In Age of Steam: Strange Machines you will find songs about zombies, automatons, more mad scientists, flying contraptions, and much much more. The quality of the songwriting and arrangement on this CD was every bit as good as that on Explorations, but there are a couple of things (besides the addition of the steampunk element) that make this CD slightly different. One of those things is the addition of a couple of very funny songs. NowExplorations had “Pirate song” and that was a very funny song but Knight really hits it out of the park with “Our future is in the sky” on this CD.
Another surprising difference is the inclusion of two very different songs on this CD. One, “Old folk roam”, is acknowledged by Knight as being “adapted” from Stephen Foster’s “Swanee River”. He takes elements of the original’s melody and imagery and writes a very creepy song filled with Lovecraftian imagery. The other is a cover of John Fogerty’s “Bad Moon on the Rise” which Knight turns into a very different kind of song.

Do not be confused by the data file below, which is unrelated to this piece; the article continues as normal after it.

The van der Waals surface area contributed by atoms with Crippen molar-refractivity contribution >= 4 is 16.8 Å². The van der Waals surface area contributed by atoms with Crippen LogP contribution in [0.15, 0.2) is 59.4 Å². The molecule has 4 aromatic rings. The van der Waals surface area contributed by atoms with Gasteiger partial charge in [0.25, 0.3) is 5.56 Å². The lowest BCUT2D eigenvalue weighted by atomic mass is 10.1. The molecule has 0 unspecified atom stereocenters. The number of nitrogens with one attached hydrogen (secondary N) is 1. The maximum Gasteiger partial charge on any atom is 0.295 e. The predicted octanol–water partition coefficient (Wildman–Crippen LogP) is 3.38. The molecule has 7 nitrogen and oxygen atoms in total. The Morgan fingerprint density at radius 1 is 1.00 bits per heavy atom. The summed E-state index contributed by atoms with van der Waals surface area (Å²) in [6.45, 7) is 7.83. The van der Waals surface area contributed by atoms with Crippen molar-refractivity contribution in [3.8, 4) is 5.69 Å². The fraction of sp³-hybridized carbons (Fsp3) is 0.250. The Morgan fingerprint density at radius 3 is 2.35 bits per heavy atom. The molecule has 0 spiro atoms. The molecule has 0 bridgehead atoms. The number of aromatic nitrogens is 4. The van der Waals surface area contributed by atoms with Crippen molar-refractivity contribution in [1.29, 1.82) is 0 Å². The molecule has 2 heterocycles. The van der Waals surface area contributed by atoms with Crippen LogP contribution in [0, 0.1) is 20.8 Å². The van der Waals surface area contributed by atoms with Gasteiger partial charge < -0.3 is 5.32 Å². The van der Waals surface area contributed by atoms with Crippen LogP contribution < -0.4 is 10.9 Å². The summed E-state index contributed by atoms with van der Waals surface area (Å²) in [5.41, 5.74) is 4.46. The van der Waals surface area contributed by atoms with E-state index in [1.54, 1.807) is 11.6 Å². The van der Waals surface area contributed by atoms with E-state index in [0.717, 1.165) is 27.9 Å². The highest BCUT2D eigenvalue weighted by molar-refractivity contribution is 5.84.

I think what most impressed me about this album is that Knight is able to create a CD that is, without a doubt, very definitely drawn from the steampunk tradition without sacrificing his voice and style. Finding a favorite track on this one was even harder than on Explorations but, if pressed, I would have to say that “Our future is in the sky” and “Time machine” win the photo-finish (and if you are familiar with Knight’s CDs, don’t overlook the unlabeled/unknown track; there is a pleasant surprise lurking there).
After listening to his music, I am very glad to have had an introduction to Jonah Knight. His music will definitely be most appreciated by folks who love the kinds of things we cover at SNS but the cool thing about these CDs is that I firmly believe that this music could hold its own with just about any listening audience who was open to good folk music. Overall, I enjoyed both of these CDs immensely and look forward to hearing more of Knight’s music in the future.
I give both of these CDs a very enthusiastic 4.5 tentacles
Floyd Brigdon, Assistant Editor/Reviewer/Columnist